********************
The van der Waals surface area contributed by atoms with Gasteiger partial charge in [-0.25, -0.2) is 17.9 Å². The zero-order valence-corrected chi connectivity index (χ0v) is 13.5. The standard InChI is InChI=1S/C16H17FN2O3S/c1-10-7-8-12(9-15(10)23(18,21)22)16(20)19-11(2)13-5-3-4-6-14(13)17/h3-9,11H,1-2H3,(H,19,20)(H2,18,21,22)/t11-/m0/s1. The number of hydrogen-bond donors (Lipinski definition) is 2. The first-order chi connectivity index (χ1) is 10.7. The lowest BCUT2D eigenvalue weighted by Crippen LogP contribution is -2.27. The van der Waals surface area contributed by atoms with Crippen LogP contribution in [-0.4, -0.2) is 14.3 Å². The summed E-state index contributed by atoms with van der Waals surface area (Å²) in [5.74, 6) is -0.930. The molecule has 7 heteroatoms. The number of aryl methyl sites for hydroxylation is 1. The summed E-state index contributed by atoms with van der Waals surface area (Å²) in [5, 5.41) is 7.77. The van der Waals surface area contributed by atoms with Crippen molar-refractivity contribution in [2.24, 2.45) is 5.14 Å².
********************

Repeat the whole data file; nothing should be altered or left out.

The van der Waals surface area contributed by atoms with Gasteiger partial charge in [-0.25, -0.2) is 17.9 Å². The zero-order valence-corrected chi connectivity index (χ0v) is 13.5. The standard InChI is InChI=1S/C16H17FN2O3S/c1-10-7-8-12(9-15(10)23(18,21)22)16(20)19-11(2)13-5-3-4-6-14(13)17/h3-9,11H,1-2H3,(H,19,20)(H2,18,21,22)/t11-/m0/s1. The number of hydrogen-bond donors (Lipinski definition) is 2. The first-order chi connectivity index (χ1) is 10.7. The lowest BCUT2D eigenvalue weighted by Crippen LogP contribution is -2.27. The van der Waals surface area contributed by atoms with Crippen LogP contribution in [-0.4, -0.2) is 14.3 Å². The summed E-state index contributed by atoms with van der Waals surface area (Å²) in [5.74, 6) is -0.930. The molecule has 7 heteroatoms. The number of aryl methyl sites for hydroxylation is 1. The summed E-state index contributed by atoms with van der Waals surface area (Å²) in [5, 5.41) is 7.77. The van der Waals surface area contributed by atoms with Crippen molar-refractivity contribution in [2.24, 2.45) is 5.14 Å².